By Sanjay Sharma
Bhopal : A team of Indian palaeontologists has discovered a nest with 12 dinosaur eggs – the largest in a single nest – in Dhar district of Madhya Pradesh. The fossilised eggs will be subjected to radio scan to ascertain whether there is an embryo inside them.
"All the eggs were discovered from a single nest on the banks of the Hathini river," researcher Vishal Verma told IANS over phone from Dhar.
Hundreds of such eggs have been found in the Kukshi-Wagh area of western Madhya Pradesh's Manavar tehsil in Dhar, said Verma, director Mangal Panchayatan Parishad. Amateur researchers, including Govind Verma and Rajesh Chouhan, have been digging around the area for dino fossils for more than a decade.
Dinosaur eggs are a great fascination for palaeontologists. The eggs, in their actual form, are said to be hard enough to escape predators' attacks, yet soft for the baby reptile to break through on birth.
"These animals used to come from faraway areas to lay eggs on the sandy banks of the rivers in this area, identified scientifically as Lameta bed. The animals were 40-90 feet in length," said Verma, adding, "The richest dinosaur field in India is in the Deccan Traps near Jabalpur (in central India)."
In 1828, then East India Company Army Captain, William Sleeman, was the first to find a cache of large bones in the Jabalpur Cantonment. Since then, several discoveries have been made in the Narmada valley in Jabalpur in the state to Kheda in Gujarat.
The eggs in Kukshi-Wagh area were first found in February this year when the Parishad members claimed to have discovered 100 eggs and 40 eggs on two different occasions. "We also found footprints of the dinosaurs through which the 'track way' of the now extinct heavy animals could also be traced," Verma, told IANS by phone.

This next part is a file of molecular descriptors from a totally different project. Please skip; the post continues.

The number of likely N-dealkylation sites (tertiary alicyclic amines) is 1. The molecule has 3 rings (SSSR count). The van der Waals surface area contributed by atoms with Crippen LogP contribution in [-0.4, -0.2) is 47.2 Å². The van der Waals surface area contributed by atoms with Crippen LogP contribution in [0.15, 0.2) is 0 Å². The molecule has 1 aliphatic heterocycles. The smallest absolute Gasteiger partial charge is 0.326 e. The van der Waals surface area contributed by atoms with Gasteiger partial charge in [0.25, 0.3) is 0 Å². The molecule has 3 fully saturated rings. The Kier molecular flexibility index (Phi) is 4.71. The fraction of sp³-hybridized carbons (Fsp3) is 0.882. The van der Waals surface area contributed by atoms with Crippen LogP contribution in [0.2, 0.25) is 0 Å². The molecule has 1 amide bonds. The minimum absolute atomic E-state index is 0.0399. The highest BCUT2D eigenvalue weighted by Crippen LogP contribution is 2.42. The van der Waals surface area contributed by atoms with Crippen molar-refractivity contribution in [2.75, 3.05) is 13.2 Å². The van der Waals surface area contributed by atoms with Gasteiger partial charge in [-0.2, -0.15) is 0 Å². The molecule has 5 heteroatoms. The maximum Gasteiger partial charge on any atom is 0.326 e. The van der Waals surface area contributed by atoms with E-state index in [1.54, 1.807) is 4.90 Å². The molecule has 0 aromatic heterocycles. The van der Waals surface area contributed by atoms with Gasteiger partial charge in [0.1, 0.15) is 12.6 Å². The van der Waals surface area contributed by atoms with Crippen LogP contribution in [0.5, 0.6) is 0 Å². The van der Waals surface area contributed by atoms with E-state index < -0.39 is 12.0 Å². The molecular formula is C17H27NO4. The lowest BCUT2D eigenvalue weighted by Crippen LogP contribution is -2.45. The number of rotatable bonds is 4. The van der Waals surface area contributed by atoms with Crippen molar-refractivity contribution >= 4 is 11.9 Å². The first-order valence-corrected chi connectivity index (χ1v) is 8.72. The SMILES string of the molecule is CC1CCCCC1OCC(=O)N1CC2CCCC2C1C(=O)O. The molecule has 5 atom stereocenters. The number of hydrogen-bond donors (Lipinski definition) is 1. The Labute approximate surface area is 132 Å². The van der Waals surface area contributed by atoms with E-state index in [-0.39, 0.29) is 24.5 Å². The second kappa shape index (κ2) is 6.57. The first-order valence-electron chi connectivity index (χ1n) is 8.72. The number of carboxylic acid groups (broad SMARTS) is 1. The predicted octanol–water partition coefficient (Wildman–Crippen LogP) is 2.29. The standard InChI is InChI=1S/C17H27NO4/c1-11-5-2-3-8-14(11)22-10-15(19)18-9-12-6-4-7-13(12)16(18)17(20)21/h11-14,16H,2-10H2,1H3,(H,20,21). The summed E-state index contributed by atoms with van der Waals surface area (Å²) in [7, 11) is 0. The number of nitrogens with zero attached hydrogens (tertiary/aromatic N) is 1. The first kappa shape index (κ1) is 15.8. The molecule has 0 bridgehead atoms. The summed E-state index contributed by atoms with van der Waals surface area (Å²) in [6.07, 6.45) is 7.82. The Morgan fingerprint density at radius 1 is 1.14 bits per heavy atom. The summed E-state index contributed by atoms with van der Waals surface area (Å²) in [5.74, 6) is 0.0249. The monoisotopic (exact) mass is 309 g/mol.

Verma, who has been associated with such discoveries for over a decade, hopes that such discoveries would open the doors for science tourism in Madhya Pradesh.
He said: "The discovery of more fossilised eggs of herbivorous dinosaurs belonging to the early Cretaceous era – that dates back to 65 million years or so – is expected to go a long way in the study of the pre-historic life in the Narmada Valley."
Dinosaurs are believed to have ruled our earth for 165 million years. In fact their rule ended only about 65 million years ago. Later these giant reptiles became extinct. The hard body parts of the animals get fossilized under favourable conditions. Researchers get clues about the 'life style' of the dinos only through their fossil bones, eggs, coprolites (fecal matter) and footprints.
Verma said that dinosaur eggs were discovered from the same site in the past too, but there were only six or seven eggs per nest. This is the first time that so many eggs have been recovered from the site, he added.
The find is a significant step in the study of pre-historic life in the Narmada Valley, which has been attracting palaeontologists from across the world since 1818.
The Parishad had earlier also discovered other findings, including of pre-historic humans like jewellery made from shells, elephant teeth and weapons made of bones and stone.
"With the latest find, the scientists would be able to know more about the reasons of the extinction of dinosaurs. The nesting site would throw light on the variety of dinosaurs that existed in the Cretaceous era," said Geological Survey of India's Director (Palaeontology) D.M. Mohabey.
Mohabey, who visited the area May 11 to 13, has confirmed that the bones discovered by the Parishad members earlier were of dinosaur and has promised to get the area declared 'protected'.